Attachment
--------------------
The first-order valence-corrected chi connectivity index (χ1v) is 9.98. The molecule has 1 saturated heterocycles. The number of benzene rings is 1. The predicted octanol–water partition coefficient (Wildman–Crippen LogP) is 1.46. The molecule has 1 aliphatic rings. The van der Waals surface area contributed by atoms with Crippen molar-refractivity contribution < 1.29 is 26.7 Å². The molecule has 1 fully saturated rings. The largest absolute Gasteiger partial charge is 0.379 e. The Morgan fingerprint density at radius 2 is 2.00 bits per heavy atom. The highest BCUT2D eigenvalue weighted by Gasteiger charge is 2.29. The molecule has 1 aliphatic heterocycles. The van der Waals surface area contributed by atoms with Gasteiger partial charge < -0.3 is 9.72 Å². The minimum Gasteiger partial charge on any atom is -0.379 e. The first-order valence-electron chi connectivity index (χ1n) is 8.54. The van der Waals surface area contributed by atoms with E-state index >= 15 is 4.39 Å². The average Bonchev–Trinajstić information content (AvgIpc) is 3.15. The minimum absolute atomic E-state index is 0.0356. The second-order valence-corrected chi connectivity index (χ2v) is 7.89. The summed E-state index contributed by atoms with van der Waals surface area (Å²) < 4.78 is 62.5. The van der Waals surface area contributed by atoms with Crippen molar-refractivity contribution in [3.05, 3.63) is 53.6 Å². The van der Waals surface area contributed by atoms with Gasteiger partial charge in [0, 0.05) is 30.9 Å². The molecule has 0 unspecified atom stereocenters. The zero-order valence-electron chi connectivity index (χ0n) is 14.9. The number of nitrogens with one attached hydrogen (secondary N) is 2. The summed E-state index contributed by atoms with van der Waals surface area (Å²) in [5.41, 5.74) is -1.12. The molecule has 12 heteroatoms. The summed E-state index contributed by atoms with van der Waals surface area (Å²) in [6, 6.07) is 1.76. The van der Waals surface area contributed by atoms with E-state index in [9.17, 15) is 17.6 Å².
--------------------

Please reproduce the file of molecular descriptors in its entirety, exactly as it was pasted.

The first-order valence-corrected chi connectivity index (χ1v) is 9.98. The molecule has 1 saturated heterocycles. The number of benzene rings is 1. The predicted octanol–water partition coefficient (Wildman–Crippen LogP) is 1.46. The molecule has 1 aliphatic rings. The van der Waals surface area contributed by atoms with Crippen molar-refractivity contribution < 1.29 is 26.7 Å². The molecule has 1 fully saturated rings. The largest absolute Gasteiger partial charge is 0.379 e. The Morgan fingerprint density at radius 2 is 2.00 bits per heavy atom. The highest BCUT2D eigenvalue weighted by Gasteiger charge is 2.29. The molecule has 1 aliphatic heterocycles. The van der Waals surface area contributed by atoms with Gasteiger partial charge < -0.3 is 9.72 Å². The minimum Gasteiger partial charge on any atom is -0.379 e. The first-order valence-electron chi connectivity index (χ1n) is 8.54. The van der Waals surface area contributed by atoms with E-state index >= 15 is 4.39 Å². The average Bonchev–Trinajstić information content (AvgIpc) is 3.15. The minimum absolute atomic E-state index is 0.0356. The second-order valence-corrected chi connectivity index (χ2v) is 7.89. The summed E-state index contributed by atoms with van der Waals surface area (Å²) < 4.78 is 62.5. The van der Waals surface area contributed by atoms with Crippen molar-refractivity contribution in [3.05, 3.63) is 53.6 Å². The van der Waals surface area contributed by atoms with Gasteiger partial charge in [0, 0.05) is 30.9 Å². The molecule has 0 unspecified atom stereocenters. The zero-order valence-electron chi connectivity index (χ0n) is 14.9. The number of nitrogens with one attached hydrogen (secondary N) is 2. The summed E-state index contributed by atoms with van der Waals surface area (Å²) in [5.41, 5.74) is -1.12. The molecule has 12 heteroatoms. The summed E-state index contributed by atoms with van der Waals surface area (Å²) in [6, 6.07) is 1.76. The van der Waals surface area contributed by atoms with E-state index in [9.17, 15) is 17.6 Å².